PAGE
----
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On Tuesday, Russell Brand appeared before a parliamentary committee on Home Affairs to discuss the ramifications of arresting and imprisoning drug addicts. An addict himself, Brand sought to offer insight into the world of addiction recovery through his personal experience as a heroin (and other drugs) user. It is a quick but powerful clip from the hearing that only barely scratches the surface of the issue at hand.
Russell Brand catches a lot of flack for his persona. The hair, the clothes, the chains; they all project an image of apathy and ego. However, that could not be further from the truth. He is, as shown in the video, an i intelligent and eloquent public speaker (when he stays on topic). Brand is passionate about treating addiction as an illness, rather than a crime, and his statements hit the nail on the head.
Drug addiction is very difficult to understand if you've never experienced it personally, either through your own usage or someone close to you; I am part of the latter. The depths of addiction are dark and twisted, comparable to a never-ending maze of hedges raised high above your head. The light is there above you, but everything is blocked from your sight. While addicts, at one point, make a choice to use, their actual addiction becomes an illness as their body and mind depend on the drugs to function. Once that mindset settles in, the downward spiral is inevitable and becomes incredibly difficult to stop with every passing day.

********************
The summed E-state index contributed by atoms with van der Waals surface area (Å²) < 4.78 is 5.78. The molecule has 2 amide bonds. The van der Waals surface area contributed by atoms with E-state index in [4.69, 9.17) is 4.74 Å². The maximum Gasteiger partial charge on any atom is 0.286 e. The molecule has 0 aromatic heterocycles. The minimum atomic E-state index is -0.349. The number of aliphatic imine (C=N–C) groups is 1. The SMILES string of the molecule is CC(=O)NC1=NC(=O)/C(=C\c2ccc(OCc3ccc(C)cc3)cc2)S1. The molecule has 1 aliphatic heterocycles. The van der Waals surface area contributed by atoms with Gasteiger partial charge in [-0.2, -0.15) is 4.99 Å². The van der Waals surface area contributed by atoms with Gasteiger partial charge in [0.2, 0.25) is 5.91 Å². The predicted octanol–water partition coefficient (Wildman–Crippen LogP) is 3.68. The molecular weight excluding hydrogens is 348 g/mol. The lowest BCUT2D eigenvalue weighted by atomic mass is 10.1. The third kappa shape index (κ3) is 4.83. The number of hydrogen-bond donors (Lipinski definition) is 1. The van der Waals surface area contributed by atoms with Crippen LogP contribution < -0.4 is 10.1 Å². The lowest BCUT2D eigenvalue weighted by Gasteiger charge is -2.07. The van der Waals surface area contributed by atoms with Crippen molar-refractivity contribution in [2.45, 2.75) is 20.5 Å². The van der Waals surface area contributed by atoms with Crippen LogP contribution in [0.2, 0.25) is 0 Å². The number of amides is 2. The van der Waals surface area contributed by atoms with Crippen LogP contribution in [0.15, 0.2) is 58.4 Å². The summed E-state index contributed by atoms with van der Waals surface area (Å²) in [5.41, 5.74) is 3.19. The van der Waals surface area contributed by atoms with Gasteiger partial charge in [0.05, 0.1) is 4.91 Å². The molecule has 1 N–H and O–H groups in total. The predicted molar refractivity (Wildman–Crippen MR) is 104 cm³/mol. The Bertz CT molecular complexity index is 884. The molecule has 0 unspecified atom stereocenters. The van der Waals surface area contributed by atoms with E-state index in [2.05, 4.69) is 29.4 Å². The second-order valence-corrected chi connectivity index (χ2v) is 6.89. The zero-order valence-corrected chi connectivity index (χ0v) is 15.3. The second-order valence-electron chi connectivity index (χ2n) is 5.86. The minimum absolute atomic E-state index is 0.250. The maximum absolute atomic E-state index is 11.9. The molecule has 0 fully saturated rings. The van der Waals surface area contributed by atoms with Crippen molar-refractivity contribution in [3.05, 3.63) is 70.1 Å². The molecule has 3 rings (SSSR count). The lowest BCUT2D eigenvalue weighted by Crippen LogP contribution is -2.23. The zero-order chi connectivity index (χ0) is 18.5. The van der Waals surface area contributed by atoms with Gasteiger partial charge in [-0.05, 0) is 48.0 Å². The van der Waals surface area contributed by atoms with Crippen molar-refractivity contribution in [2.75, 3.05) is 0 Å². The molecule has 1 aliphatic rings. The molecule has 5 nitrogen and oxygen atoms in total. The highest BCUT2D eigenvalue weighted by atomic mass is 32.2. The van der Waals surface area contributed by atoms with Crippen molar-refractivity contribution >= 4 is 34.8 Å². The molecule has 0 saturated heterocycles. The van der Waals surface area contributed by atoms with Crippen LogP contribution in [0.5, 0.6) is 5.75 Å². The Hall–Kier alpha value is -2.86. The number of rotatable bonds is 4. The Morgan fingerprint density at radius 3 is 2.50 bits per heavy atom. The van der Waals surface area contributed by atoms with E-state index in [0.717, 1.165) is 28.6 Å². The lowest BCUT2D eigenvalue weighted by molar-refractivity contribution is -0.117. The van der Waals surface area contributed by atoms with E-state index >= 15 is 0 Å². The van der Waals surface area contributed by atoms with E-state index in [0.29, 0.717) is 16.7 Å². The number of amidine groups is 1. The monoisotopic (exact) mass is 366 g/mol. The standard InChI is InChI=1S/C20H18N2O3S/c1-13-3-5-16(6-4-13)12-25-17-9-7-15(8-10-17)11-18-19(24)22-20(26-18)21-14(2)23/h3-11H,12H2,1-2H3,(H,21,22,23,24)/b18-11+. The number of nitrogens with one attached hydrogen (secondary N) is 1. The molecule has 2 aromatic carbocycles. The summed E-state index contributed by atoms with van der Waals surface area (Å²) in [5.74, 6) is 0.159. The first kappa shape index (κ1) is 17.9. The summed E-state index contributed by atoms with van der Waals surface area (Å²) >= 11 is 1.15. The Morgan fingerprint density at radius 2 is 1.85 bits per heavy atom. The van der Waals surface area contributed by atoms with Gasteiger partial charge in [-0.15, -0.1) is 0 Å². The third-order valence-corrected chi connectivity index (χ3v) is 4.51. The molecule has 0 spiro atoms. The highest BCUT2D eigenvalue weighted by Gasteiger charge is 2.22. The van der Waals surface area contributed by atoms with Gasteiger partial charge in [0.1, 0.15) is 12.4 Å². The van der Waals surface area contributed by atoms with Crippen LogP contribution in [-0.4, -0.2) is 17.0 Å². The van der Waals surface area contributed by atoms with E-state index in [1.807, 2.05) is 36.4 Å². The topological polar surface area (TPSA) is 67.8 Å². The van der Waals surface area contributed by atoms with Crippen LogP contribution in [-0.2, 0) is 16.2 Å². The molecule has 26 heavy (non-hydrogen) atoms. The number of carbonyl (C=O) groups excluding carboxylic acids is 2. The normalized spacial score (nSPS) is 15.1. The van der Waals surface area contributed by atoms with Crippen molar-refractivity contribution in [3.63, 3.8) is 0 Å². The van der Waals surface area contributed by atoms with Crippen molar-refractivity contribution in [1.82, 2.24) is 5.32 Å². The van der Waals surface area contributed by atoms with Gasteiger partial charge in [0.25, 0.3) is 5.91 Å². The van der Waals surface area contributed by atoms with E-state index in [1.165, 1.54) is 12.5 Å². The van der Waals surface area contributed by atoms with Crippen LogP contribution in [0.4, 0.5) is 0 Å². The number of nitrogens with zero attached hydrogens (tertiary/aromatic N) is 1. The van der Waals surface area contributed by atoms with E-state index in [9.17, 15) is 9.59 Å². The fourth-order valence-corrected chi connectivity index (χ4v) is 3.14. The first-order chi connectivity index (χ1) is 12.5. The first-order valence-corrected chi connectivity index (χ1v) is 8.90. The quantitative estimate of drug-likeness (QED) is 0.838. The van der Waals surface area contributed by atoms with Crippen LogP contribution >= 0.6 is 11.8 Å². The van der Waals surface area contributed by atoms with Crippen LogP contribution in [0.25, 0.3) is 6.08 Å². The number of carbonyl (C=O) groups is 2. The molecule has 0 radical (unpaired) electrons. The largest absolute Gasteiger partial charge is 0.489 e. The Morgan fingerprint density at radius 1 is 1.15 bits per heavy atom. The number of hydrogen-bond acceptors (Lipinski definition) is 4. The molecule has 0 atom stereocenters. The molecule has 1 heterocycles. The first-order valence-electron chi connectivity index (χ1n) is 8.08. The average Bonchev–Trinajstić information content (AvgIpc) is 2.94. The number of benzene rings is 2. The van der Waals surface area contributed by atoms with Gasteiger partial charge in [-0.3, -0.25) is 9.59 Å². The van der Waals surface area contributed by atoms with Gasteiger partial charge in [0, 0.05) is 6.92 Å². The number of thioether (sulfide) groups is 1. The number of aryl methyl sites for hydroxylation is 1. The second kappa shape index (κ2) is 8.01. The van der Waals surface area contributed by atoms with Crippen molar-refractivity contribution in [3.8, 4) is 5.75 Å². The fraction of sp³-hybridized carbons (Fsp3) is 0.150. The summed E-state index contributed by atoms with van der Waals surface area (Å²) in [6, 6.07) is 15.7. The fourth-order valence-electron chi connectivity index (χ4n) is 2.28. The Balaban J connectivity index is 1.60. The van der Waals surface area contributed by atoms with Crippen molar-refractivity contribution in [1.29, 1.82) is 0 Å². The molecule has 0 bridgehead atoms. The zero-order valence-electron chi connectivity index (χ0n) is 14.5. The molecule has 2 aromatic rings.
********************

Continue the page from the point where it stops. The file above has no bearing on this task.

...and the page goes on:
Brand's position of treating addicts with love and compassion, instead of punishment, is a significant aspect of addiction recovery. Slapping a user on the wrist and punishing them does nothing to better their lives, rather it drives them further down the path into addiction until recovery becomes a lost cause. Through compassion and understanding, we can help addicts abstain from using and remain clean. The U.S. already spends too much money on our prison system, jailing low-level users for minor offenses such as possession. Our tax dollars could be put to better use by providing adequate recovery programs and facilities that better society through rehabilitation, rather than lengthy and fruitless imprisonment.
Though a comedian by trade, Brand's proposal is some serious food for thought. It's good to see such a rational take on rehabilitation in a public forum, regardless of where it's being said. What he believes rings universally true; recovery is most easily achieved through compassion. It's necessary, it's beneficial, it's sensible. Hopefully his stance can catch some fire here in the States as well.
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